Still, the point is important, and we will have to come back to it in turning aside the inevitable charges of 'relativism' that will be laid against the account which follows of the role of 'forms of life' and of practice in the determination of what we count as 'real'. The term 'relativism' tends to be used as rather unspecific term of abuse or in order simply to sow doubts, rather than to make a definite and provable claim about a {particular} view. If it is to have any weight at all the charge has to be {taken} as an accusation of arbitrariness and indefiniteness. Only the ill-informed would bring an indictment of 'relativism' against the special theory of relativity on the ground that it tells us that there is no absolute value for the velocity of any body, but that its velocity can be given a definite value only in relation to some other body. The charge would be empty  because there is no arbitrariness or whim in the assignment of velocities by the Lorenz Transform equations.

 

Our chief problem in what follows will be to distinguish our account of  'the construction of reality' from the social constructionist view of truth generally{,} and of scientific truth in particular. This account, like ours, also aims at dispensing with the mystical 'world beyond truth' of the foundationists. However constructionism is a perspective which seems to regard social agreement as self sufficient. This leaves those determinations a matter of collective whim and genuinely subject to the charge of 'relativism'. The account which follows will aim to show those social agreements as the product of a definite historical process in which the participants have an input -- but not an arbitrary one, rather one which is conditioned by the developmental history both of the individual and the form of life in which the individuals are participants. It is in that way the result of just that kind of mutually determining dialectical relation which modern Western philosophy, steeped in the tradition of one-sided causal determination and explanation, finds it hard to recognize and understand. As a result we get the pure 'external' determination of foundationism on the one side and seemingly unconditioned social determination on the other. Of course, neither of those one-sided views can make sense of the situation{, but} land us with incoherence or mystification on the one hand, and arbitrariness and unanalysable, unintelligible collective whim on the other. We have to keep in mind here Marx's important point in The Eighteenth Brumaire that 'Humanity makes its own history -- but not on ground of its own choosing.' The 'ground' that each generation has to work with and on has been left to it by previous generations and perhaps by environmental changes.

 

 

Causality, Dialectics and Relativism

 

The opposed one-sidedness of both the foundationists and the social constructionist results from the assumption that causation, determination and therefore explanation is one-dimensional and unidirectional. This has two consequences that need to be questioned. One is that it leads inevitably to the belief in ultimates and this in turn generates the belief in complete explanations, ones that stretch from that ultimate starting point down to the things to be explained. The ultimates, the starting points, however, would in themselves necessarily be without explanation; they would have simply to be accepted -- without evidence and by faith alone in the case of the other-worldly posits, and unquestioningly in the case of the social determinations -- on the ground that there could be nothing outside those social determinations that could be appealed to in order to bring them into question. For that reason there could not be a genuine history of those determinations, only a catalogue of the different ones that had taken place over time, a list which has no connecting story and no rationale. It is in that sense that the charge of 'relativism' as arbitrariness can be made to stick. If they are made into ultimates, there can be no basis for criticizing the social determinations. Their arbitrariness will be secure from rational analysis and questioning. This leads us to the paradoxical result that it is the believers in ultimate foundations that are the real relativists -- since once they have made their foundations ultimate, they have, on the one hand  put them outside the material world and, in any case beyond concrete investigation and criticism, proof or disproof -- serene and unassailable, a matter of faith alone.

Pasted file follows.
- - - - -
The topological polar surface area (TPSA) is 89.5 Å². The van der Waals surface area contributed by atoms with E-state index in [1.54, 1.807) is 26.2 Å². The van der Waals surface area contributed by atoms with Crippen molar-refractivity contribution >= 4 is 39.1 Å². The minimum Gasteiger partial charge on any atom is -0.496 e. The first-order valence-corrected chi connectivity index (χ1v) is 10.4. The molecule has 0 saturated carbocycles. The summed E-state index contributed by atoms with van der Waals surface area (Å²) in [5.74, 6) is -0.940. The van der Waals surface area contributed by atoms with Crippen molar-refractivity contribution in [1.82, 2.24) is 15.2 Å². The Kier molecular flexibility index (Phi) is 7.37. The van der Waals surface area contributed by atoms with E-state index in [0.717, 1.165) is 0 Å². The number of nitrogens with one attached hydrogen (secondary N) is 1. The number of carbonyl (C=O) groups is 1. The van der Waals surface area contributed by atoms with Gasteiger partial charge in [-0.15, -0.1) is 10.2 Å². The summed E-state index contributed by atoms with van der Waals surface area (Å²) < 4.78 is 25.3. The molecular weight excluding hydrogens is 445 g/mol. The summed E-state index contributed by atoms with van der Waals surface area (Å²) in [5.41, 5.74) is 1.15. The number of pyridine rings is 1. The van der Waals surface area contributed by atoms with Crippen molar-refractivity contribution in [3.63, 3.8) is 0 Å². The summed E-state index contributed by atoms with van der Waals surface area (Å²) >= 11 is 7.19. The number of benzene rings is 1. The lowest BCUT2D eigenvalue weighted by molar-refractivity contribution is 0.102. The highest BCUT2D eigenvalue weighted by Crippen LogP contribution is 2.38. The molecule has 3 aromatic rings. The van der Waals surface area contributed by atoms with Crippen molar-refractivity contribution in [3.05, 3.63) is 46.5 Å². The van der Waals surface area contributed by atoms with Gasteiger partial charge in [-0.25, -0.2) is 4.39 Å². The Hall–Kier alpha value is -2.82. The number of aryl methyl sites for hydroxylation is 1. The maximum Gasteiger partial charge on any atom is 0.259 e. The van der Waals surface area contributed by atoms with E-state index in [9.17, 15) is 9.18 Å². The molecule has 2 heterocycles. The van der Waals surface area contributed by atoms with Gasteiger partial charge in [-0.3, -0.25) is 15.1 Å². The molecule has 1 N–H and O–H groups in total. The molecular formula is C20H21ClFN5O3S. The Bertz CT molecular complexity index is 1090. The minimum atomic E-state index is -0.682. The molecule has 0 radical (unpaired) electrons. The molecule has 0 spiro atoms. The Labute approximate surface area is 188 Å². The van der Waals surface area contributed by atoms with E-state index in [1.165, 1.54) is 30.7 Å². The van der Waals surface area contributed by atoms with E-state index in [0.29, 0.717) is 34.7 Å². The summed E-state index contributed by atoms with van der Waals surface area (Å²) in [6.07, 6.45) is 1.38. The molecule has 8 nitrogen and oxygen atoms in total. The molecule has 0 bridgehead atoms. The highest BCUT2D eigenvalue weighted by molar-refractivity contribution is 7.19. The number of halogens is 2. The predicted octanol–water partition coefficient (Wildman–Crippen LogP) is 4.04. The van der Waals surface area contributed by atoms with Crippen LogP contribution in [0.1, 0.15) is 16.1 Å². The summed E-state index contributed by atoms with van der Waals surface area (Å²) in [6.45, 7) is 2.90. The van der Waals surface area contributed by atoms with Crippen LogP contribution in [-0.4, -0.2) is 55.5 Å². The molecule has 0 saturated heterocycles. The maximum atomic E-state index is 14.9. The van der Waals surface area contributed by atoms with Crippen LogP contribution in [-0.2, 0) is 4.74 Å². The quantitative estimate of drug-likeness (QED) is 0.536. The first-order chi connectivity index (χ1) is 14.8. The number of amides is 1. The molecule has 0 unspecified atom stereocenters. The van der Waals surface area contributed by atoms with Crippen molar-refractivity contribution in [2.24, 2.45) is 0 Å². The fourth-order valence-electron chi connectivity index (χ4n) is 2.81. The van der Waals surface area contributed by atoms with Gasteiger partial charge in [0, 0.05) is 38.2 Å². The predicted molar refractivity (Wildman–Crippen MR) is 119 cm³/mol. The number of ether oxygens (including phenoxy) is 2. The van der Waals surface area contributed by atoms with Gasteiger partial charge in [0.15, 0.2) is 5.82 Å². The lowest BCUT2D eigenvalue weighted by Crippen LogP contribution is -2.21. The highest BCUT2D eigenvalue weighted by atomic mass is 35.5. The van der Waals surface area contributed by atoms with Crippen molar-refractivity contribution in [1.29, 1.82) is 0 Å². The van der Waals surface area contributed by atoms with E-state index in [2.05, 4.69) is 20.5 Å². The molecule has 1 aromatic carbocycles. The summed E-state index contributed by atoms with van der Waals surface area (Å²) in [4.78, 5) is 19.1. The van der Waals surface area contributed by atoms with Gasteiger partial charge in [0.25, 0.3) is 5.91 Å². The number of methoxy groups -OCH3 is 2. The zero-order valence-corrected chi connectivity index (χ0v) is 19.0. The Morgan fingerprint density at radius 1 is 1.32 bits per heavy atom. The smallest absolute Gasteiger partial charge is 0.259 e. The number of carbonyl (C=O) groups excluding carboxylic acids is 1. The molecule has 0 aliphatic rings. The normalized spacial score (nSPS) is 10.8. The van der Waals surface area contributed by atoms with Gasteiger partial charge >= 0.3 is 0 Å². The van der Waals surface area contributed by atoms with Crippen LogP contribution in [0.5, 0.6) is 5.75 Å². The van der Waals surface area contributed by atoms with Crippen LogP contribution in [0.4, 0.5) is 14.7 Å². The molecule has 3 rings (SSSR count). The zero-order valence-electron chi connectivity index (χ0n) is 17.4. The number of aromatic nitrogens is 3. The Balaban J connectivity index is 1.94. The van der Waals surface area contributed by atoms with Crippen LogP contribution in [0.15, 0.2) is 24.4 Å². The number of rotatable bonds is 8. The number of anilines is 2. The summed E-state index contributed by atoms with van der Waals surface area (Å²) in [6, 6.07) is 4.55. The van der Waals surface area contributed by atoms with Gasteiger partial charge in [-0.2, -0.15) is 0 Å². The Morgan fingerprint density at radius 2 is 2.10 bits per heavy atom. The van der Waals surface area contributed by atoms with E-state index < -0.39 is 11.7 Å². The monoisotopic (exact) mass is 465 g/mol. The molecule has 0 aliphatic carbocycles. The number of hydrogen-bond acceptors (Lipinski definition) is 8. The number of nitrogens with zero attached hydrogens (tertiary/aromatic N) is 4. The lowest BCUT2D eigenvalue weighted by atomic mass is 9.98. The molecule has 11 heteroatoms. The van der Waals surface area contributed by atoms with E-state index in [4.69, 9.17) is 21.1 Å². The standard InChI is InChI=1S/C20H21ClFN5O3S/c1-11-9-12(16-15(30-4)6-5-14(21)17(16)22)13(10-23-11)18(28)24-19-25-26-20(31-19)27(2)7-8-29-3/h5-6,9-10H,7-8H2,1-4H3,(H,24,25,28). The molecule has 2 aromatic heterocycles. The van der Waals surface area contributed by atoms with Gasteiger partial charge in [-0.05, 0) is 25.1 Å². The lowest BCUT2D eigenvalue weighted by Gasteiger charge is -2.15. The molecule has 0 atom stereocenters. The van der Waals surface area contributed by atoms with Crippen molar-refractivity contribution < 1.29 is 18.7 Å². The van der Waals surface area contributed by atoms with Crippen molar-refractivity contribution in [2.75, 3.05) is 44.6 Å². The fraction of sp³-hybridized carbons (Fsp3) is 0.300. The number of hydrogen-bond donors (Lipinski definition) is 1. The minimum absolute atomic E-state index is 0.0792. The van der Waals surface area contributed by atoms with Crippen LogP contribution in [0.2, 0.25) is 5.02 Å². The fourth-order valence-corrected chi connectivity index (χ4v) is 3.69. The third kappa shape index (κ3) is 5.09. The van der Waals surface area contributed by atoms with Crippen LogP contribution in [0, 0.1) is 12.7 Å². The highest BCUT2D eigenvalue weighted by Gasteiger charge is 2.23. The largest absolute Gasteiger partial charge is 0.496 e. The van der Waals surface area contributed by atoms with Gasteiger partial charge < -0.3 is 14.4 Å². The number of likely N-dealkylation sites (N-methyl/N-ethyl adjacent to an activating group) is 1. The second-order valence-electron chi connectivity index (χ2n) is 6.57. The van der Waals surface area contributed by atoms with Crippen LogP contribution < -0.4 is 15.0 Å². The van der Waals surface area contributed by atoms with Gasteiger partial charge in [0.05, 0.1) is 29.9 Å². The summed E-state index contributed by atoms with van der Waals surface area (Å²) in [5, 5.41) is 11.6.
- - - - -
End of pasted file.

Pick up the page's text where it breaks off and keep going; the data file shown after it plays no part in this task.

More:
This is where a dialectical conception of understanding and explanation in terms of mutual and reciprocal determinations can lead us out of these two blind alleys whose ends are blocked by unintelligible ultimates. The dialectical and historical form of understanding has neither need nor place for those ultimates whether they are supposed to be located in this world or outside it. This is because the dialectic has no place for that notion of absolute priority and the one-sided determination which generates both the possibility and the need for those ultimates.